Monday, 27 November 2017

Those mysterious so-called Xs, which aren’t 'X's!

This post is highly speculative but if it generates some ideas or thoughts, we might get closer to the truth -  if we haven't already got there!

One of the most overlooked peculiarities to be found in Johann Bessler’s Apologia Poetica, is the excessive use of the abbreviation for etc, which I and many others thought were X’s.  Fortunately Stewart, a long time member of the Besslerwheel forum and a keen student of Bessler’s works correctly identified the true meaning of the character.

As he wrote on the Besslerwheel forum back in December 2005,

“The symbol that is found at the end of many of the lines of AP and what we have been referring to as 'X's are in fact two characters (or three if you count the .) and not 'X's at all. The first character is a round 'r' and the second is a. 'c'. Together they make 'rc', the German Fraktur abbreviation symbol for 'et cetera' which in Latin is '&c' and in English is 'etc' and means 'and the rest'. There is a totally different character for 'x' in the Fraktur typeface. This means we should refer to them as 'et cetera's and not 'X's, and anyone looking for an 'et cetera' code should also take into account all the '&c's that follow lines that end with Latin words in AP. “

The fraktur symbol for 'et cetera'.
The so-called 'r rotunda', is  a special character formed from the letter 'r’ and designed to follow rounded letters which allowed the printer or type setter to squeeze in the letter ‘r’ by closing the gap and leaving out the downward stroke of the R.  It does not represent the letter 'r' in this case, as it is simply a glyph derived from the 'r rotunda' and used in this fraktur abbreviation.

Nevertheless, knowing what the character means is only half the solution. Why would Johann place 184 ‘et ceteras’ at the end of so many lines?  He only used a few in Das Triumphirende, two single ones and four doubles  Given that the meaning of the abbreviation is ‘and the rest’ or ‘and so on’ and is usually used at the end of a list to indicate similar items are included and assuming that Bessler’s education included the correct use of the character, why would he even bother to place so many in completely inappropriate places?  He could read and write in Latin and clearly knew that the Latin version used the ampersand, one must conclude that his use of the abbreviation was incorrectly applied.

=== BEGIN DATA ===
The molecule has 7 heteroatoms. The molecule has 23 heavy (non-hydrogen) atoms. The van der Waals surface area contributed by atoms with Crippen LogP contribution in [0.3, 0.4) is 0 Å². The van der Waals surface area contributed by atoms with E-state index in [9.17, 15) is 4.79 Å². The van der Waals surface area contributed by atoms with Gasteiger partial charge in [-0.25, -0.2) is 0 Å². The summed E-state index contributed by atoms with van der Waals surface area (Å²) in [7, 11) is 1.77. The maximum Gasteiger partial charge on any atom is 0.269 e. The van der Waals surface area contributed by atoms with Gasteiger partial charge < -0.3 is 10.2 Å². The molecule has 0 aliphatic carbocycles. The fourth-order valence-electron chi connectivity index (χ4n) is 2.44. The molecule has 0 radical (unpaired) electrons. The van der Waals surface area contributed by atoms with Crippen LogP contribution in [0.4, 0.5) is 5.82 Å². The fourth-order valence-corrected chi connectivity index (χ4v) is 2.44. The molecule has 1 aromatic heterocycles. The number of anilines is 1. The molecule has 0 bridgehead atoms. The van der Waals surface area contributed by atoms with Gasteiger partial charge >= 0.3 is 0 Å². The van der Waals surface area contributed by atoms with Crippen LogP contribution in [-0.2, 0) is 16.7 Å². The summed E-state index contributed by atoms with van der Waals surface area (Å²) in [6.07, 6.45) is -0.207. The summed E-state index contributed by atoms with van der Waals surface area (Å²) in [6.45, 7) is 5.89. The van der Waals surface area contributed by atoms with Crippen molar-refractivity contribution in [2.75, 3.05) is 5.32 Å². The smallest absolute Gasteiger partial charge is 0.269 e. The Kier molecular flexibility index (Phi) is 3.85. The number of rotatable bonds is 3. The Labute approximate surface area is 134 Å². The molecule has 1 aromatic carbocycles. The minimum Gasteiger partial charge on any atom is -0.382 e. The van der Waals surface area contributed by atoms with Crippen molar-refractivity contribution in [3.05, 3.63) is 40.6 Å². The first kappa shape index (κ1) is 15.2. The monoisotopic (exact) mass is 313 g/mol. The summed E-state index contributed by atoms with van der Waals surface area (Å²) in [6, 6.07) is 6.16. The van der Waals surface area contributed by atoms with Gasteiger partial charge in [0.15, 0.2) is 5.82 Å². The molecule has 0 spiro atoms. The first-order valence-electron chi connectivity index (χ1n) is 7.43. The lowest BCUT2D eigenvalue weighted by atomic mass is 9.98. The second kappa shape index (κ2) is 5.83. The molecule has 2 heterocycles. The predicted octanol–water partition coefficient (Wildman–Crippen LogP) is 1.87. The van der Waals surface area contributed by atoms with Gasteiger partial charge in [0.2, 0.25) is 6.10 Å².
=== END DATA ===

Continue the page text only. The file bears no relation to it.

So why did he do it?  We do know Bessler compulsively used alphanumeric, alphabet substitutions, at-bash ciphers, chronograms, Rosicrucian and Masonic codes, drawings containing hidden information and some more codes of his own devising such as he used in chapter 55 of his Apologia Poetica - so why not offer an additional code which took the form of the et cetera character?  Such a device used as a part of a piece of coded information is typical of the man.  Did he think it looked like an x? Did he think we might be reminded of an x?

Below we can see an example of six lines each with an 'x' at its end, there are more of these but mostly they are limited to one per line and rarely more than one or two per page.  The one below is taken from the page adjacent to page 3.  One could argue that the use of the et cetera in this example is just about acceptable

I should point out that there are several occurrences where he uses two 'X's at the ends of a line, and of course he does so above the two wheel drawings in GB and DT.  See below for an example of double crosses, or 'etc's. (Page 74 second part of AP chapter 34)

Double crosses!
I recently posted some suggestions about his use of the word ‘cross’ as opposed to ‘crossbar’.  I didn’t point out that the word ‘cross’ might not be as suitable as ‘diamond’  to describe the shape, because ‘diamond’ while describing the shape reasonably well didn't do the job as accurately, because the diamond links two half xs whereas the cross is just one.

He tells us that one cross could hardly turn the wheel and more were needed.  He placed the etc symbol in inappropriate places and in large quantities to grab our attention, which it did.  There can only be one of two reasons, in my opinion; either the symbol related to the subject matter in the line, or the clue was in the form of the character it self.